- Pruritus vulvae is a symptom as well as a primary diagnosis.
- The symptom may indicate an underlying pathological process.
- Only when no underlying disease is identified may this be used as a primary diagnosis.
- Pruritus vulvae as a primary diagnosis may also be more appropriately documented as vulvodynia (See chapter on Vulvodynia) and burning vulva syndrome.
Symptoms may occur at any given age during a woman’s lifetime.
- Young girls most commonly have infectious etiology
- Primary diagnosis more commonly seen in post-menopausal women
The exact incidence is unknown, however the majority of women complain of vulvar pruritus at some point in their lifetime.
- High-risk sexual behavior
- Attention should be paid to personal hygiene and avoidance of possible environmental factors.
- Tight fitting clothing should be avoided.
- Only cotton underwear should be worn.
- Laundry detergent
- Toilet paper
- Sanitary napkins
Commonly Associated Conditions
- Infectious etiology
- Vaginal or vulvar candida
- Gardnerella vaginalis
- Human Papilloma Virus
- Herpes Simplex Virus
- Vulvar vestibulitis
- Lichen sclerosis
- Malignant or pre-malignant conditions
- Fecal or urinary incontinence
- Excessive heat with sweat
- Dietary: methylxanthines (e.g., coffee, cola), tomatoes, peanuts
Pruritus vulvae is a diagnosis of exclusion.
- Persistent itching
- Persistent burning sensation over the vulva or perineum
- Change in vaginal discharge
- Post-coital bleeding
- Visual inspection of the vulva, vagina, perineum, and anus
- Light touch identification of affected areas
- Q-tip-applied pressure to vestibular glands
Diagnostic Tests & Interpretation
- Sodium chloride: Gardnerella or Trichomonas
- 10% potassium hydroxide: Candida
- Tzanck smear: Herpes Simplex Virus
- Directed biopsy: Human papilloma virus, lichen, malignancy
Follow-Up & Special Considerations
A patch test may be performed by a dermatologist to assist in identifying causative agent if contact dermatitis is suspected.
Colposcopy with acetic acid of Lugol’s solution of vagina and vulva
Follow-Up & Special Considerations
Exam-directed biopsies are essential in the post-menopausal population to rule out malignancy (1).
Biopsies should be collected from any ulceration, discoloration, raised areas, macerated areas, and the area of most intense pruritus.
Only in the absence of pathological findings can the primary diagnosis of pruritus vulvae be made.
Initial treatment is conservative (2)[C]
- Treatment of etiology beyond the primary diagnosis of vulvae pruritus
- Avoidance of environment and dietary irritants
- Sitz baths
- Cool compresses or ice packs (gel packs or frozen vegetables)
- Hydroxyzine 10–50 mg 2 h before bedtime
- Diphenhydramine 25–50 mg at bedtime
- Topical steroids (3)[C]
- Triamcinolone 0.1% applied daily for 2–4 wks then twice weekly
- Hydrocortisone 1–2.5% cream applied 2–4 times daily (4)
- Avoid long-term use due to risk of atrophy.
- SSRIs (citalopram, fluoxetine, or sertraline)
- Citalopram 20–40 mg daily
Topical pimecrolimus 1% cream applied twice daily for 3 weeks (5)[B]
- Subcutaneous triamcinolone injections (6)[B]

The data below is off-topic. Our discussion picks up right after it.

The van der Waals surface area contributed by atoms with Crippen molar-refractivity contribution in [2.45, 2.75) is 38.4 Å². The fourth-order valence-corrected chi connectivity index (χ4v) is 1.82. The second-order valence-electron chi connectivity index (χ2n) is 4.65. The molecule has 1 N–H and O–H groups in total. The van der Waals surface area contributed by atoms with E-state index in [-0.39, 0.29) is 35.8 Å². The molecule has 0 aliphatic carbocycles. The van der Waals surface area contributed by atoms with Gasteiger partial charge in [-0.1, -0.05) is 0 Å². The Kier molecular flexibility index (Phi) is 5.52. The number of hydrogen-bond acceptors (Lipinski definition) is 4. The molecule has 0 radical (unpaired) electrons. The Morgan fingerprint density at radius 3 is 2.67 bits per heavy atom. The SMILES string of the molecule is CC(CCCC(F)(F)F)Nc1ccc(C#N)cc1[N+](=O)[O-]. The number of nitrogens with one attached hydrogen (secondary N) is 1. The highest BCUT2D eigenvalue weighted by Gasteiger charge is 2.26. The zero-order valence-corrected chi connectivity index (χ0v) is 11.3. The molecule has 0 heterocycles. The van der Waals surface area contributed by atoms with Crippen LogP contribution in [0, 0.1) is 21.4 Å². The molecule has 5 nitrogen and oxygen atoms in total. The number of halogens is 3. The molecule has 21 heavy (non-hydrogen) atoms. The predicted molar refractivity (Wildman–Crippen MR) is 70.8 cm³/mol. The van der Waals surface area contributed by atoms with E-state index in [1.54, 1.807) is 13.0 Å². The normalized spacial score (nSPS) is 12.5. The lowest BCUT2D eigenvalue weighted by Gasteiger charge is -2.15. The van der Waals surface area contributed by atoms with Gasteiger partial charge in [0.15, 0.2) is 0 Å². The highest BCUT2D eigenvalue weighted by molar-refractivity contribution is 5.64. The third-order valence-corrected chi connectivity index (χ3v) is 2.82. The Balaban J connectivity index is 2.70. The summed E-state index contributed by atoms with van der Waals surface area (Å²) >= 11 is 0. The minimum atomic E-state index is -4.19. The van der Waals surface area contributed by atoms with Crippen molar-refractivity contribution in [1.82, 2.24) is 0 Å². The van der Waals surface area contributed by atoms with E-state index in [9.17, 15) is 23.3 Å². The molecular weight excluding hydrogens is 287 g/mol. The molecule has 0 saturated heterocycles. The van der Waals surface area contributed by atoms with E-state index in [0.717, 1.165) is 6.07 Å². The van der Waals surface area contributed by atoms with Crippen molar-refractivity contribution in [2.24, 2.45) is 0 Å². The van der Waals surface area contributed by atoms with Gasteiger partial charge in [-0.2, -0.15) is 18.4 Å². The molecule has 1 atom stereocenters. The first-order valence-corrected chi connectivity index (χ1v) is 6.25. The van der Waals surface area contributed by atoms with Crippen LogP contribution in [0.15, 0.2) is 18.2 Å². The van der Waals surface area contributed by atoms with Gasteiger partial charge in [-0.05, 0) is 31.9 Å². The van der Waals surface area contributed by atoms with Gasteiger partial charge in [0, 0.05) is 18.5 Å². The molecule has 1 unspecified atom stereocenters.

- Alcohol nerve block (7)[B]
- Laser therapy (8)[B]
Issues for Referral
- Persistent symptoms should prompt additional investigation and referral to a gynecologist or gynecologist oncologist.
- Gynecology oncology referral for proven or suspected malignancy
- Dermatology referral for patch testing to evaluate for contact dermatitis
- Frequent evaluation, repeat cultures, and biopsies are necessary for cases resistant to treatment.
- Refractory cases may require referral to gynecologist or gynecology oncology for further management.
Dietary alterations include avoidance of:
- Coffee and other caffeine-containing beverages
- American Congress of Obstetricians and Gynecologists at www.acog.org
- National Vulvodynia Foundation at http://www.nva.org/
Conservative measures and short-term topical steroids control most patient’s symptoms.
1. Sener AB, Kuscu E, Seckin NC et al. Postmenopausal vulvar pruritus–colposcopic diagnosis and treatment. J Pak Med Assoc. 1995;45:315–7.
2. Boardman LA, Botte J, Kennedy CM. Recurrent Vulvar Itching. Obstetrics and Gynecology, 2005;100(6):1451–55.
3. Weichert GE et al. An approach to the treatment of anogenital pruritus. Dermatol Ther. 2004;17:129–33.
4. Pincus. Vulvar Dermatoses and Pruritus Vulvae. Dermatologic Clinics. 1992;10(2):297–308.
5. Sarifakioglu E, Gumus II. Efficacy of topical pimecrolimus in the treatment of chronic vulvar pruritus: a prospective case series – a non-controlled, open-label study. J Dermatolog Treat. 2006;17(5):276–8.
6. Kelly RA, Foster DC, Woodruff JD. Subcutaneous injection of triamcinolone acetonide in the treatment of chronic vulvar pruritus. Am J Obstet Gynecol.1993;169(3):568–70.
7. Woodruff JD, Babaknia A et al. Local alcohol injection of the vulva: discussion of 35 cases. Obstet Gynecol. 1979;54:512–4.
8. Ovadia J, Levavi H, Edelstein T et al. Treatment of pruritus vulvae by means of CO2 laser. Acta Obstet Gynecol Scand. 1984;63:265–7.
Bohl TG et al. Overview of vulvar pruritus through the life cycle. Clin Obstet Gynecol. 2005;48:786–807.
Farage MA, Miller KW, Ledger WJ et al. Determining the cause of vulvovaginal symptoms. Obstet Gynecol Surv. 2008;63:445–64.
Foster DC et al. Vulvar disease. Obstet Gynecol. 2002;100:145–63.
Petersen CD, Lundvall L, Kristensen E et al. Vulvodynia. Definition, diagnosis and treatment. Acta Obstet Gynecol Scand. 2008;87:893–901.
698.1 Pruritus of genital organs
67882000 pruritus of vulva (disorder)
- The majority of women complain of vulvar pruritus at some point in their lifetime.
- Pruritus vulvae is a diagnosis of exclusion once other causes of itching have been ruled out.
- Exam-directed biopsies from any ulceration, discoloration, raised areas, macerated areas, and the area of most intense pruritus are essential to rule out malignancy.
- Initial treatment is conservative.